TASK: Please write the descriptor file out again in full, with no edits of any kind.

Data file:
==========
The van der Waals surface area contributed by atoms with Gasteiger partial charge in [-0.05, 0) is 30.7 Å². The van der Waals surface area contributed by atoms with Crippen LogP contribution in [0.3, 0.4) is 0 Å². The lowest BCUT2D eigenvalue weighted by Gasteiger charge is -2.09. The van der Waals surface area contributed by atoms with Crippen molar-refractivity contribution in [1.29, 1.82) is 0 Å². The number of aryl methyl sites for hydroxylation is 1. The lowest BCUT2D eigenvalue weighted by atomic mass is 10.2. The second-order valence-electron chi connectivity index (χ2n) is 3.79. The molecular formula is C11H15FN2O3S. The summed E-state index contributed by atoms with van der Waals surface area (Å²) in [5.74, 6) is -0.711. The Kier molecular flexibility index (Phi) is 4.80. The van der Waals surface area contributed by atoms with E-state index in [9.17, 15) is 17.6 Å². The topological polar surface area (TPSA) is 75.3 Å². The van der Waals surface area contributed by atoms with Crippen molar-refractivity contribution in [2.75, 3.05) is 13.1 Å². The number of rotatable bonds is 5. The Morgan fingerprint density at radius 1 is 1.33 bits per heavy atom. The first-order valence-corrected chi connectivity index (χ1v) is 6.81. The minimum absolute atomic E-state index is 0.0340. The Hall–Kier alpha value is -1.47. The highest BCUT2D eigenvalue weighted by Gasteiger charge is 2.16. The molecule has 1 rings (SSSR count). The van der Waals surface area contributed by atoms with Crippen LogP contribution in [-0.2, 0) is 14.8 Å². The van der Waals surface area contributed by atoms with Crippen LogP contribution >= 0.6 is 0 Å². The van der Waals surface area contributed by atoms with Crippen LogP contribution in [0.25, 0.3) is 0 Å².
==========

The van der Waals surface area contributed by atoms with Gasteiger partial charge in [-0.05, 0) is 30.7 Å². The van der Waals surface area contributed by atoms with Crippen LogP contribution in [0.3, 0.4) is 0 Å². The lowest BCUT2D eigenvalue weighted by Gasteiger charge is -2.09. The van der Waals surface area contributed by atoms with Crippen molar-refractivity contribution in [1.29, 1.82) is 0 Å². The number of aryl methyl sites for hydroxylation is 1. The lowest BCUT2D eigenvalue weighted by atomic mass is 10.2. The second-order valence-electron chi connectivity index (χ2n) is 3.79. The molecular formula is C11H15FN2O3S. The summed E-state index contributed by atoms with van der Waals surface area (Å²) in [5.74, 6) is -0.711. The Kier molecular flexibility index (Phi) is 4.80. The van der Waals surface area contributed by atoms with E-state index in [9.17, 15) is 17.6 Å². The topological polar surface area (TPSA) is 75.3 Å². The van der Waals surface area contributed by atoms with Crippen molar-refractivity contribution in [2.75, 3.05) is 13.1 Å². The number of rotatable bonds is 5. The Morgan fingerprint density at radius 1 is 1.33 bits per heavy atom. The first-order valence-corrected chi connectivity index (χ1v) is 6.81. The minimum absolute atomic E-state index is 0.0340. The Hall–Kier alpha value is -1.47. The highest BCUT2D eigenvalue weighted by Gasteiger charge is 2.16. The molecule has 1 rings (SSSR count). The van der Waals surface area contributed by atoms with Crippen LogP contribution in [-0.2, 0) is 14.8 Å². The van der Waals surface area contributed by atoms with Crippen LogP contribution >= 0.6 is 0 Å². The van der Waals surface area contributed by atoms with Crippen LogP contribution in [0.25, 0.3) is 0 Å².